American freed in Yemen as Oman hosts 'secret' US talks
An American among several believed held by Houthis in war-ravaged Yemen was Monday freed and flown to neighbouring Oman, host of talks between the US and the Houthis.
A diplomat in Oman said the talks between the Americans and the Houthis were aimed at promoting peace negotiations, which the UN has so far failed to organise in Geneva.
But the State Department only said that Anne Patterson, the top US official for Near East affairs, was in Oman for discussions "about many issues".
News of the release of the American identified as journalist Casey Coombs came as Omani state media reported that a Singaporean had also arrived in the sultanate on his way home.
"I can... confirm that US citizen Casey Coombs has departed Yemen and has arrived safely in Muscat, Oman," said State Department spokeswoman Marie Harf.
"He is in stable condition. The US ambassador and a consular official met him at the airport upon his arrival and are providing all possible consular assistance."
Pictures released by Oman's official ONA news agency showed Coombs being rolled into an ambulance on a stretcher with a brace around his head.
"We are grateful to the government of Oman and personally to Sultan Qaboos for assisting with the safe passage of a US citizen to Oman," said Harf.
There was no confirmation of where the pair had been held or by whom, but the American journalist's Twitter account has been inactive since 15 May.
ONA news agency said the pair had been "found" with help from Muscat which had "coordinated with concerned parties in Yemen to search for the American citizen and the Singaporean".
The US said at the weekend it was working to secure the release of "several US citizens" held in Yemen.
The Washington Post said they were believed to be held by the Houthis in a prison near the capital which is in the group's control.
One of them had initially been detained for overstaying his visa, but was then accused of travelling to "sensitive" areas in Yemen, said the newspaper.
Saudi Arabia is leading an Arab coalition that launched an air war on the Houthis and their allies in Yemen on 26 March.
Diplomatic sources in Oman told AFP on Monday that talks were taking place between a US delegation and the Houthis.
"During these secret and informal talks, the Americans are seeking to bring closer positions of the Houthis on one hand, and the Saudis and (Yemeni) President (Abd Rabbuh Mansour) Hadi on the other, with the hope of convincing these to lower the ceiling of their demands," one diplomat told AFP.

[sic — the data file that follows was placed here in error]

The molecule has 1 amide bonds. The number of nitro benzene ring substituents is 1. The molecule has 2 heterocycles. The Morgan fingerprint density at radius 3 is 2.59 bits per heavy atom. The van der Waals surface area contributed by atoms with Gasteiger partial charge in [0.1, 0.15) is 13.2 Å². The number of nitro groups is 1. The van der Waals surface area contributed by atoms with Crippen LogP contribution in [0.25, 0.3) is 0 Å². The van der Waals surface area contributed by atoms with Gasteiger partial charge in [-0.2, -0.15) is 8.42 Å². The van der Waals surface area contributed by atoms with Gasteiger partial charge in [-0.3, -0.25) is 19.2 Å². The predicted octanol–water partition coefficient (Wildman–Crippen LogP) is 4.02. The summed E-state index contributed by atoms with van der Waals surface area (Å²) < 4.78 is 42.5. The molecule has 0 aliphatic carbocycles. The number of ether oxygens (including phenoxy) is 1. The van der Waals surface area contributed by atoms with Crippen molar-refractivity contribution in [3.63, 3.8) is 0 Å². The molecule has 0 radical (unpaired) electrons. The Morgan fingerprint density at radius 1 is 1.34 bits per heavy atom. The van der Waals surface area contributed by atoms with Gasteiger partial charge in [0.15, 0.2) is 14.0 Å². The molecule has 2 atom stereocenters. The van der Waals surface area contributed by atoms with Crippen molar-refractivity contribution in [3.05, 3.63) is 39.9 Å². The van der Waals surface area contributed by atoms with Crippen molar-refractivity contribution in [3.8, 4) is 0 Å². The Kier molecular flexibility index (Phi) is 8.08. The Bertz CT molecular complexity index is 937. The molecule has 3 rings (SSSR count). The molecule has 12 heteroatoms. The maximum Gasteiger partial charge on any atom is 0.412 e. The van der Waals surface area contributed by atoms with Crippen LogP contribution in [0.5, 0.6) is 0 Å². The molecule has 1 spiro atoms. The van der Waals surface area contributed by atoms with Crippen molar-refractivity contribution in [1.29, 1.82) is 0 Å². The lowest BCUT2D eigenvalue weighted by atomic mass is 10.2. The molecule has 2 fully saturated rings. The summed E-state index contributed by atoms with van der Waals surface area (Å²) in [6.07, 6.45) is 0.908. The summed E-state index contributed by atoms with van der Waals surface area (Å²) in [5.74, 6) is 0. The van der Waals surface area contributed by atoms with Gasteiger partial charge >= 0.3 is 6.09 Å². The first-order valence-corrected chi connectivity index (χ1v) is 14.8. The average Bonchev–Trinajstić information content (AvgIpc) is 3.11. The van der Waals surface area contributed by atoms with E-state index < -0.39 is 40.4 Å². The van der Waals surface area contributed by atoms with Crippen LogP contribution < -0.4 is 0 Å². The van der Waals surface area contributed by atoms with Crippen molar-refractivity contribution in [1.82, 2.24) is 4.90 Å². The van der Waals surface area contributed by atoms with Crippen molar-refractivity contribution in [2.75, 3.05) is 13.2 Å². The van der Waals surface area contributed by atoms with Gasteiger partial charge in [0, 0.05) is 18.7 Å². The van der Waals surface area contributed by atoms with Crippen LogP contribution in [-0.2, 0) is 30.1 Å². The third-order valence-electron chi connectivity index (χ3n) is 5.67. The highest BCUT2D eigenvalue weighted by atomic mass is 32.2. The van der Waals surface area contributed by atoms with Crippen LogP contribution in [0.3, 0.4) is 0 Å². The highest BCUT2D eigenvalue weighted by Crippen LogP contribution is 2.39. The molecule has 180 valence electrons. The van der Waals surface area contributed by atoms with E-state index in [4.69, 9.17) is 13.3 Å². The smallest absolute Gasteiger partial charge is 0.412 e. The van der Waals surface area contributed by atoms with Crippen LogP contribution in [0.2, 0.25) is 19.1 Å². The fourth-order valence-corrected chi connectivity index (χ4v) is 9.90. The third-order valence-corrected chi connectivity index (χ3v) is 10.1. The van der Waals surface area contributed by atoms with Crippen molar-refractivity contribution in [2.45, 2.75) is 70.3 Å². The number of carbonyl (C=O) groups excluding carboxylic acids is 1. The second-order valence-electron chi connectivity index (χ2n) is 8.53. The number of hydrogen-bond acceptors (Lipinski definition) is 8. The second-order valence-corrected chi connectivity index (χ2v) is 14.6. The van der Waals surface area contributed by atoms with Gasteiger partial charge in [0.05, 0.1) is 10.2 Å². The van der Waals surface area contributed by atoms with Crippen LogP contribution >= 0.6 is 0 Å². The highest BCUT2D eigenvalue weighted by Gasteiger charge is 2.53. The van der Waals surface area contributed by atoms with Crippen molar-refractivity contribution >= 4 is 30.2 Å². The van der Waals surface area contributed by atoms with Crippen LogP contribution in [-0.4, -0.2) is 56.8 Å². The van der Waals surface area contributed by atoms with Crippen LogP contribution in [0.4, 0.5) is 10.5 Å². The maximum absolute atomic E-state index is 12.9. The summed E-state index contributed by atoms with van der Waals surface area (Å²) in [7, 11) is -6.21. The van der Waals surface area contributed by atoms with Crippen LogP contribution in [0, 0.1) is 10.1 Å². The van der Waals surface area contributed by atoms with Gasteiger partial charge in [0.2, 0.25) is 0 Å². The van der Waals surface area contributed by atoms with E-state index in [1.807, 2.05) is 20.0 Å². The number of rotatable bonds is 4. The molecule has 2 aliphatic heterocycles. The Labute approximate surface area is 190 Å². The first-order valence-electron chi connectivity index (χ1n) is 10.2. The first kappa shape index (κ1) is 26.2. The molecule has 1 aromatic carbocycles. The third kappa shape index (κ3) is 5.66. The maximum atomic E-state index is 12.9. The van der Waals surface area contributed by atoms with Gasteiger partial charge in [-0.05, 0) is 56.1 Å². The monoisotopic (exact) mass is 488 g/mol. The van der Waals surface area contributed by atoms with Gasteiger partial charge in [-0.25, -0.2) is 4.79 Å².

The Geneva conference had been due to take place on 28 May but was postponed, in a blow to UN efforts to end a conflict estimated to have killed 2,000 people.
Yemen's government says it will only take part once the Houthis withdrew from at least part of the territory they have seized, in line with a UN Security Council resolution.
In Riyadh, UN envoy Ismail Ould Cheikh Ahmed arrived from weekend talks in Sanaa and met with Hadi, the exiled but internationally backed Yemeni president.
Iran is accused of arming the Houthis, a claim the Shia-dominated country denies.
Yemen's neighbour Oman has good ties with both Tehran and Riyadh, and Muscat has often played the role of mediator.
It is the only member of the six-nation Gulf Cooperation Council not to have joined the Saudi-led coalition.
In Sanaa, at least eight civilians were killed and 20 wounded in explosions sparked by coalition strikes on rebel arms depots, an official said.
The raids on Mount Noqum base sent munitions and shrapnel flying into adjacent residential neighbourhoods, residents said.
Strikes also hit Houthi positions in Amran, north of Sanaa, Taez farther south, Marib in the east, arms depots in western Hodeidah province, and the group's positions in the southern region of Daleh.
In Abyan province, also in the south, at least 20 rebels were killed in an ambush on one of their convoys, an official said.
Clashes in second city Aden killed at least eight people, including three civilians, and wounded 133 in the past 48 hours, medics said.
A UN-chartered ship loaded with humanitarian supplies bound for Yemen was targeted by shelling as it approached Aden on Sunday, a provincial government official said, blaming the Houthis.
The World Food Programme confirmed the ship was diverted to Hodeidah port, north of Aden.
Meanwhile, the captors of Frenchwoman Isabelle Prime, kidnapped in Yemen on 24 February, have posted the first video of her since the abduction, in which she appealed to the French and Yemeni presidents to take action to secure her release.